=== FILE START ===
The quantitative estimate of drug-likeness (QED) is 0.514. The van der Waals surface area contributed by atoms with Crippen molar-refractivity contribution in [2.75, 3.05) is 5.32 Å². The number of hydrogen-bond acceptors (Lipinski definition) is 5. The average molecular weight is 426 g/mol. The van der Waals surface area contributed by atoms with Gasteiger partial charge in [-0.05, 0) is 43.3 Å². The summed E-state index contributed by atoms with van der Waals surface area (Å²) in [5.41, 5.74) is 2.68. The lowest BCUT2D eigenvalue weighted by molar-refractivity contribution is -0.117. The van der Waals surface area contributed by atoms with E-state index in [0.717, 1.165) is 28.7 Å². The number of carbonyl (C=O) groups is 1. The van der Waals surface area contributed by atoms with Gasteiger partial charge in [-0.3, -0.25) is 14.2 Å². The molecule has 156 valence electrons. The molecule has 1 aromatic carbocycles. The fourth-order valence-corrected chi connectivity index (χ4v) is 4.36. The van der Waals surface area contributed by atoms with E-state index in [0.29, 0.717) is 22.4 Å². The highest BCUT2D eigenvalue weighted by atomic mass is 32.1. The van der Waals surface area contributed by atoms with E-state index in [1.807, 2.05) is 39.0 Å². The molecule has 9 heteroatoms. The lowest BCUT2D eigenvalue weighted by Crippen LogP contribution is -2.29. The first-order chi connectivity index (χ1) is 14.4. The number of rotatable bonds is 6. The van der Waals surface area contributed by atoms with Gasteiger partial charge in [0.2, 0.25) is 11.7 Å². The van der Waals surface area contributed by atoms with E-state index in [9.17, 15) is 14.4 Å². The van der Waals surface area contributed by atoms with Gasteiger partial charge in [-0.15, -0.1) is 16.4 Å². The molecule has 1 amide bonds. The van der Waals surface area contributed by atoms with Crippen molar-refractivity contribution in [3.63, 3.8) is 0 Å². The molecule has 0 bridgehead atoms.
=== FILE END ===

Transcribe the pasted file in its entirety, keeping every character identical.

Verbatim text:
The quantitative estimate of drug-likeness (QED) is 0.514. The van der Waals surface area contributed by atoms with Crippen molar-refractivity contribution in [2.75, 3.05) is 5.32 Å². The number of hydrogen-bond acceptors (Lipinski definition) is 5. The average molecular weight is 426 g/mol. The van der Waals surface area contributed by atoms with Gasteiger partial charge in [-0.05, 0) is 43.3 Å². The summed E-state index contributed by atoms with van der Waals surface area (Å²) in [5.41, 5.74) is 2.68. The lowest BCUT2D eigenvalue weighted by molar-refractivity contribution is -0.117. The van der Waals surface area contributed by atoms with E-state index in [0.717, 1.165) is 28.7 Å². The number of carbonyl (C=O) groups is 1. The van der Waals surface area contributed by atoms with Gasteiger partial charge in [-0.3, -0.25) is 14.2 Å². The molecule has 156 valence electrons. The molecule has 1 aromatic carbocycles. The fourth-order valence-corrected chi connectivity index (χ4v) is 4.36. The van der Waals surface area contributed by atoms with E-state index in [0.29, 0.717) is 22.4 Å². The highest BCUT2D eigenvalue weighted by atomic mass is 32.1. The van der Waals surface area contributed by atoms with E-state index in [1.807, 2.05) is 39.0 Å². The molecule has 9 heteroatoms. The lowest BCUT2D eigenvalue weighted by Crippen LogP contribution is -2.29. The first-order chi connectivity index (χ1) is 14.4. The number of rotatable bonds is 6. The van der Waals surface area contributed by atoms with Gasteiger partial charge in [0.2, 0.25) is 11.7 Å². The van der Waals surface area contributed by atoms with E-state index in [9.17, 15) is 14.4 Å². The van der Waals surface area contributed by atoms with Gasteiger partial charge in [-0.15, -0.1) is 16.4 Å². The molecule has 1 amide bonds. The van der Waals surface area contributed by atoms with Crippen molar-refractivity contribution in [3.63, 3.8) is 0 Å². The molecule has 0 bridgehead atoms.